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Origins of Hutu, Tutsi and Twa

The origins of the Hutu and Tutsi people is a major issue in the histories of Rwanda and Burundi, as well as the Great Lakes region of Africa. The relationship between the two modern populations is thus, in many ways, derived from the perceived origins and claim to "Rwandan-ness". The largest conflicts related to this question were the Rwandan genocide, the Burundian genocide, and the First and Second Congo Wars.

Ugandan scholar Mahmoud Mamdani identifies at least four distinct foundations for studies that support the "distinct difference between Hutu and Tutsi" school of thought: phenotype and genotype, cultural memory of inhabitants of Rwanda, archeology, and linguistics.

Most Tutsis and Hutus carry the E1b1a paternal haplogroup, which is common among Bantu populations.[1]

Genetic studies

More recent studies have de-emphasized physical appearance, such as height and nose width, in favor of examining blood factors, the presence of the sickle cell trait, lactose intolerance in adults, and other genotype expressions. Excoffier et al. (1987) found that the Tutsi and Hima, despite being surrounded by Bantu populations, are "closer genetically to Cushites and Ethiosemites".[3][4]

Another study concluded that, while the sickle cell trait among the Rwandan Hutu was comparable to that of neighboring people, it was almost non-existent among Rwandan Tutsi. Presence of the sickle cell trait is evidence of survival in the presence of malaria over many centuries, suggesting differing origins. Regional studies of the ability to digest lactose are also supportive. The ability to digest lactose among adults is widespread only among desert-dwelling nomadic groups that have depended upon milk for millennia. Three quarters of the adult Tutsi of Rwanda and Burundi have a high ability to digest lactose, while only 5% of the adults of the neighboring Shi people of eastern Congo can. Among Hutu, one in three adults has a high capacity for lactose digestion, a surprisingly high number for an agrarian people, which Mamdani suggests may be the result of centuries of intermarriage with Tutsi.[2]

Bethwell Ogot in the 1988 UNESCO General History further notes that the number of pastoralists in Rwanda increased sharply around the fifteenth century. Although Luis et al. (2004) in a more general study on bi-allelic markers in many African countries found a statistically significant genetic difference between Tutsi and Hutu, the overall difference were not large.[5]

Y-DNA (paternal)

Modern-day genetic studies of the Y-chromosome generally indicate that the Tutsi, like the Hutu, are largely of Bantu extraction (60% E1b1a, 20% B, 4% E3). Paternal genetic influences associated with the Horn of Africa and North Africa are few (under 3% E1b1b), and are ascribed to much earlier inhabitants who were assimilated. However, the Tutsi have considerably more haplogroup B paternal lineages (14.9% B) than do the Hutu (4.3% B).[1]

Trombetta et al. (2015) found 22.2% of E1b1b in a small sample of Tutsis from Burundi, but no bearers of the haplogroup among the local Hutu and Twa populations.[6] The subclade was of the M293 variety, which suggests that the ancestors of Tutsis in this area may have assimilated some South Cushitic pastoralists.[7]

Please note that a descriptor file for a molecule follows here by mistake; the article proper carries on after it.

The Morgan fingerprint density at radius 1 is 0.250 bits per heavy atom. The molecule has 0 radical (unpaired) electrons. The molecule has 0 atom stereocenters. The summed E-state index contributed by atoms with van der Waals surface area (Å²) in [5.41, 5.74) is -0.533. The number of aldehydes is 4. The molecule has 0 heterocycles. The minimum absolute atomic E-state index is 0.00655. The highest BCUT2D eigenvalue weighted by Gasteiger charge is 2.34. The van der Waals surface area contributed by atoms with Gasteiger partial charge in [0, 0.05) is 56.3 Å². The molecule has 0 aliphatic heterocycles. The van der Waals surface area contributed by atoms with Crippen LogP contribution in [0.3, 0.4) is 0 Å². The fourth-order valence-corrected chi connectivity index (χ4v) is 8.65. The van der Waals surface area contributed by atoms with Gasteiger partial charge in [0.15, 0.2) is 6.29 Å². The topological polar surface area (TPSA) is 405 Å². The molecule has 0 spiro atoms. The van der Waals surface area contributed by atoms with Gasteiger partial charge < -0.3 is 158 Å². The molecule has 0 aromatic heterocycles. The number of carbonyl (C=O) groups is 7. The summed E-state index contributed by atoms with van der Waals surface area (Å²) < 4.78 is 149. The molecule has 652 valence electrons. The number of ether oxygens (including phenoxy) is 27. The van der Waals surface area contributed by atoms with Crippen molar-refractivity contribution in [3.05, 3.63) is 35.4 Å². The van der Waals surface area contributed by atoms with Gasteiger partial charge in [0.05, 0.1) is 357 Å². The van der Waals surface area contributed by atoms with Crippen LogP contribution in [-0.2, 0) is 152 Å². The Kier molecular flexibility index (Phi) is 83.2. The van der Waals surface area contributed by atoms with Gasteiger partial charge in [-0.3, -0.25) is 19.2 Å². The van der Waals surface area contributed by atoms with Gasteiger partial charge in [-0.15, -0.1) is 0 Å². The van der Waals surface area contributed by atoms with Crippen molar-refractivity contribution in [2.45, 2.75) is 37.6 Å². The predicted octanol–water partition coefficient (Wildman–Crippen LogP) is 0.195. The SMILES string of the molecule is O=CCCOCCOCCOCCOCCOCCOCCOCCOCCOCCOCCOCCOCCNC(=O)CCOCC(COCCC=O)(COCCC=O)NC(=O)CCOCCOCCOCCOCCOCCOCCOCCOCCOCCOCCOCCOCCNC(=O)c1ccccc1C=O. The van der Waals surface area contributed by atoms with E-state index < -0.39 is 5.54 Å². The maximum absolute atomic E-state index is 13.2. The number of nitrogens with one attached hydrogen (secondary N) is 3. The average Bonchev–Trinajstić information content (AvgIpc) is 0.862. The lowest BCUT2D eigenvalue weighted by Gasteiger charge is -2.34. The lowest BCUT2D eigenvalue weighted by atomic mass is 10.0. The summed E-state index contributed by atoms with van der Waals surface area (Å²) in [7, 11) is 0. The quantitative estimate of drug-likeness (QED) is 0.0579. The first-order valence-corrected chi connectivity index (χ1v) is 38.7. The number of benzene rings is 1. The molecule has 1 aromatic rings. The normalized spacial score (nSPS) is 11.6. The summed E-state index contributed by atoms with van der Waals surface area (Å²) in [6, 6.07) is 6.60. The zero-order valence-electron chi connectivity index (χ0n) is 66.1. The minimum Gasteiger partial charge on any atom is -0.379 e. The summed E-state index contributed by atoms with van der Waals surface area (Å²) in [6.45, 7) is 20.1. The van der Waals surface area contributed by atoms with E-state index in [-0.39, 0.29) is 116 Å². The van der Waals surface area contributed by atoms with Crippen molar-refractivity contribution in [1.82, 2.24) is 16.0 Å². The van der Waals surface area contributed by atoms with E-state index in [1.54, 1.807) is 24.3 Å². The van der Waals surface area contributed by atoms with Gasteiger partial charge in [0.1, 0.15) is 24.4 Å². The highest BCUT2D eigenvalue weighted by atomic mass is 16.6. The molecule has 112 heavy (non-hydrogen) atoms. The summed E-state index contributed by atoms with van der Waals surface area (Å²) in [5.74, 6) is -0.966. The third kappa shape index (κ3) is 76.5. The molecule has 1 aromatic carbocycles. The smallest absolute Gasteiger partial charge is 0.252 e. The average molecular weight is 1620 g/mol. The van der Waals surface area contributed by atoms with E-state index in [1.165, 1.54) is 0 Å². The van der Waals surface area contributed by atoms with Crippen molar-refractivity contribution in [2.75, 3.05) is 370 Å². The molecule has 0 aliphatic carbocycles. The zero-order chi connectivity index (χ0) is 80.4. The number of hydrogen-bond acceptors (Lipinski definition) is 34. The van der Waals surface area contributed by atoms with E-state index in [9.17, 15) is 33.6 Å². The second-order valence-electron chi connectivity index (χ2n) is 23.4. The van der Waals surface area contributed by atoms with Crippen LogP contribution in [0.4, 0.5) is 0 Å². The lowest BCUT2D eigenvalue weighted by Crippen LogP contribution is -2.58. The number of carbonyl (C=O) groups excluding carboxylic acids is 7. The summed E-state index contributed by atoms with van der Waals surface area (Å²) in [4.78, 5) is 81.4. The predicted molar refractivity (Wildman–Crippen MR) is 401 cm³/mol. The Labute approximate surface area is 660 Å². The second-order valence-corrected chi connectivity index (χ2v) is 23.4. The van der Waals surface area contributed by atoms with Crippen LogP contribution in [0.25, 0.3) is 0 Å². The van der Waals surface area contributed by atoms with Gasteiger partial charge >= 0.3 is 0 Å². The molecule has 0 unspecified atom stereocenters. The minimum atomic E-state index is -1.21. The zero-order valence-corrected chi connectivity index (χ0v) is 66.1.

Autosomal DNA (overall ancestry)

In general, the Tutsi appear to share a close genetic kinship with neighboring Bantu populations, particularly the Hutu. However, it is unclear whether this similarity is primarily due to extensive genetic exchanges between these communities through intermarriage or whether it ultimately stems from common origins:

[...]generations of gene flow obliterated whatever clear-cut physical distinctions may have once existed between these two Bantu peoples – renowned to be height, body build, and facial features. With a spectrum of physical variation in the peoples, Belgian authorities legally mandated ethnic affiliation in the 1920s, based on economic criteria. Formal and discrete social divisions were consequently imposed upon ambiguous biological distinctions. To some extent, the permeability of these categories in the intervening decades helped to reify the biological distinctions, generating a taller elite and a shorter underclass, but with little relation to the gene pools that had existed a few centuries ago. The social categories are thus real, but there is little if any detectable genetic differentiation between Hutu and Tutsi.[8]

Tishkoff et al. (2009) found their mixed Hutu and Tutsi samples from Rwanda to be predominately of Bantu origin, with minor gene flow from Afro-Asiatic communities (56.9% Afro-Asiatic genes found in the mixed Hutu/Tutsi population).[9]

Anthropological argument

While most supporters of the migration theory are also supporters of the "Hamitic theory", namely that the Tutsi came from the Horn of Africa, a later theory proposed that the Tutsi had instead migrated from nearby interior East Africa, and that the physical differences were the result of natural selection in a dry arid climate over millennia. Among the most detailed theories was one put forward by Jean Hiernaux, based on studies of blood factors and archeology. Noting the fossil record of a tall people with narrow facial features several thousand years ago in East Africa, including locations such as Gambles Cave in the Kenya Rift Valley and Olduvai Gorge in northern Tanzania, Hiernaux argues that while there was a migration, it was not as dramatic as some sources have proposed. He explicitly attacks the Hamitic theory that migrants from Ethiopia brought civilization to other Africans.[2]:46–47